A mother whose child has had a cochlear implant tells Laura Mauldin why enrollment in the sign language program at her daughter s school is plummeting: The majority of parents want their kids to talk. Some parents, however, feel very differently, because curing deafness with cochlear implants is uncertain, difficult, and freighted with judgment about what is normal, acceptable, and right. "e;Made to Hear"e; sensitively and thoroughly considers the structure and culture of the systems we have built to make deaf children hear.
Based on accounts of and interviews with families who adopt the cochlear implant for their deaf children, this book describes the experiences of mothers as they navigate the health care system, their interactions with the professionals who work with them, and the influence of neuroscience on the process. Though Mauldin explains the politics surrounding the issue, her focus is not on the controversy of whether to have a cochlear implant but on the long-term, multiyear undertaking of implantation. Her study provides a nuanced view of a social context in which science, technology, and medicine are trusted to vanquish disability and in which mothers are expected to use these tools. "e;Made to Hear"e; reveals that implantation has the central goal of controlling the development of the deaf child s brain by boosting synapses for spoken language and inhibiting those for sign language, placing the politics of neuroscience front and center.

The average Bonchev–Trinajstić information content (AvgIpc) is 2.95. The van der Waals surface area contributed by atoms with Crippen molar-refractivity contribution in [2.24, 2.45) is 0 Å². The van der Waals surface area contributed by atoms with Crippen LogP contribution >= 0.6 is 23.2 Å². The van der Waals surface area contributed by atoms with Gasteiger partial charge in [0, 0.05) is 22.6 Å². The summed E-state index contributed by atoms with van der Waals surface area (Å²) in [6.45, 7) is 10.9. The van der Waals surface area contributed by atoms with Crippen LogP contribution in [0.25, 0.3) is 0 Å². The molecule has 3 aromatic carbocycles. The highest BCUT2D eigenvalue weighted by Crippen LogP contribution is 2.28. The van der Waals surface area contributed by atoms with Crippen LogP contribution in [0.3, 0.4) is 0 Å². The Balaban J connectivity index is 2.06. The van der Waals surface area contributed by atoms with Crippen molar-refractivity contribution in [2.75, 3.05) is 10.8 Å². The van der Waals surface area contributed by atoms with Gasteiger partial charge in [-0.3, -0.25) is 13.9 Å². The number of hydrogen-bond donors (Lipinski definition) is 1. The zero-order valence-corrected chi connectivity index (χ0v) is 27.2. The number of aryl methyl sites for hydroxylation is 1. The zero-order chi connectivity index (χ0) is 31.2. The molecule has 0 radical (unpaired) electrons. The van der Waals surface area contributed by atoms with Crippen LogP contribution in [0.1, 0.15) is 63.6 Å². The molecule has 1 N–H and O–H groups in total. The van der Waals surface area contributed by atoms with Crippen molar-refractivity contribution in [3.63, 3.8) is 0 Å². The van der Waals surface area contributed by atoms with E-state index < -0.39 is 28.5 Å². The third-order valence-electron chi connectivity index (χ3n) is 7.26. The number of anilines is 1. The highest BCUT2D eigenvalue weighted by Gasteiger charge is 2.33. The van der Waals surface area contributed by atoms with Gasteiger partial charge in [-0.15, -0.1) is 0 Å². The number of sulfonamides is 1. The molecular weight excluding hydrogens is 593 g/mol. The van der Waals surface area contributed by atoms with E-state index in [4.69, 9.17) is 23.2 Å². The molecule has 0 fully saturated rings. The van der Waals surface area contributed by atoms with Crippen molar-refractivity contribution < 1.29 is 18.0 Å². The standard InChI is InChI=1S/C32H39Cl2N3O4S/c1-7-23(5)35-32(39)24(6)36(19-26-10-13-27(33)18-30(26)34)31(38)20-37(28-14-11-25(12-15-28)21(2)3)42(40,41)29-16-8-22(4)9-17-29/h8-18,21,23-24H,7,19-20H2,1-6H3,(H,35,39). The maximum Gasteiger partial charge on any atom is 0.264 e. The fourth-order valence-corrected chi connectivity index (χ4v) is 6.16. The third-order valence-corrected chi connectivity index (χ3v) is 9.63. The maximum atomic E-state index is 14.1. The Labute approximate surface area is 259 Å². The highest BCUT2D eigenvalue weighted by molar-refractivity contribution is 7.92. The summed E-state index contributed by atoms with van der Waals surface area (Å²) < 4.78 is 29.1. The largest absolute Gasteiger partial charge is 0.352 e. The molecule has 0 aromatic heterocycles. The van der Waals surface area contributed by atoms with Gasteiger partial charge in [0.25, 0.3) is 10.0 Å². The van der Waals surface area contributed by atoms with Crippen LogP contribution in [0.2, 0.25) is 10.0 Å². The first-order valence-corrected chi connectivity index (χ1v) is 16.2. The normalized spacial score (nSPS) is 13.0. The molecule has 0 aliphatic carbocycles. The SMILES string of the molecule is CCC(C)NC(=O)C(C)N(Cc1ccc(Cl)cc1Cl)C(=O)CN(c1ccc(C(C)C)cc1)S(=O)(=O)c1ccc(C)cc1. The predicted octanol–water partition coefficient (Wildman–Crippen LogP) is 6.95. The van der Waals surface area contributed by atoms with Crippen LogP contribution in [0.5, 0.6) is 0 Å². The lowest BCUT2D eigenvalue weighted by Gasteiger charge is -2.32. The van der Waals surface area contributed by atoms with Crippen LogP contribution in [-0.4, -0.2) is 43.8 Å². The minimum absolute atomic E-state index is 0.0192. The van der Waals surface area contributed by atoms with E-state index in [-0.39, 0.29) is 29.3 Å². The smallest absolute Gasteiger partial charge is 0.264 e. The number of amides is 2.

Examining the consequences of cochlear implant technology for professionals and parents of deaf children, "e;Made to Hear"e; shows how certain neuroscientific claims about neuroplasticity, deafness, and language are deployed to encourage compliance with medical technology.